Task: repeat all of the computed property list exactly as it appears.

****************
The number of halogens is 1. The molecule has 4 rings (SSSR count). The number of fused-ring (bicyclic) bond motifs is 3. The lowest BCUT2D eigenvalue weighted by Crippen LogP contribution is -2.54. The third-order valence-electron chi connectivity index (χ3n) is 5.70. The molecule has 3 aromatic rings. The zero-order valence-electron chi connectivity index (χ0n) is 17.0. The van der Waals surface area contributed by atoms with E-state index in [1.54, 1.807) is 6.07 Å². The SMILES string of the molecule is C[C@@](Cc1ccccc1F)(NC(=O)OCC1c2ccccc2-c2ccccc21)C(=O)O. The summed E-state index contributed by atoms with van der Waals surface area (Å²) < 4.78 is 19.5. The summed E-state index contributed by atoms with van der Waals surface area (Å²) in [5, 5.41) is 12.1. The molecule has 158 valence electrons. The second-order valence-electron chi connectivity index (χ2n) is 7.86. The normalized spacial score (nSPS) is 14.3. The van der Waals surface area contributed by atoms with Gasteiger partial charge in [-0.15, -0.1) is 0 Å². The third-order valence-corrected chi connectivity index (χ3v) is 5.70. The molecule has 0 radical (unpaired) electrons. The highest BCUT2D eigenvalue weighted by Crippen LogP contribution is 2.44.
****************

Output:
The number of halogens is 1. The molecule has 4 rings (SSSR count). The number of fused-ring (bicyclic) bond motifs is 3. The lowest BCUT2D eigenvalue weighted by Crippen LogP contribution is -2.54. The third-order valence-electron chi connectivity index (χ3n) is 5.70. The molecule has 3 aromatic rings. The zero-order valence-electron chi connectivity index (χ0n) is 17.0. The van der Waals surface area contributed by atoms with E-state index in [1.54, 1.807) is 6.07 Å². The SMILES string of the molecule is C[C@@](Cc1ccccc1F)(NC(=O)OCC1c2ccccc2-c2ccccc21)C(=O)O. The summed E-state index contributed by atoms with van der Waals surface area (Å²) < 4.78 is 19.5. The summed E-state index contributed by atoms with van der Waals surface area (Å²) in [5, 5.41) is 12.1. The molecule has 158 valence electrons. The second-order valence-electron chi connectivity index (χ2n) is 7.86. The normalized spacial score (nSPS) is 14.3. The van der Waals surface area contributed by atoms with Gasteiger partial charge in [-0.15, -0.1) is 0 Å². The third-order valence-corrected chi connectivity index (χ3v) is 5.70. The molecule has 0 radical (unpaired) electrons. The highest BCUT2D eigenvalue weighted by Crippen LogP contribution is 2.44.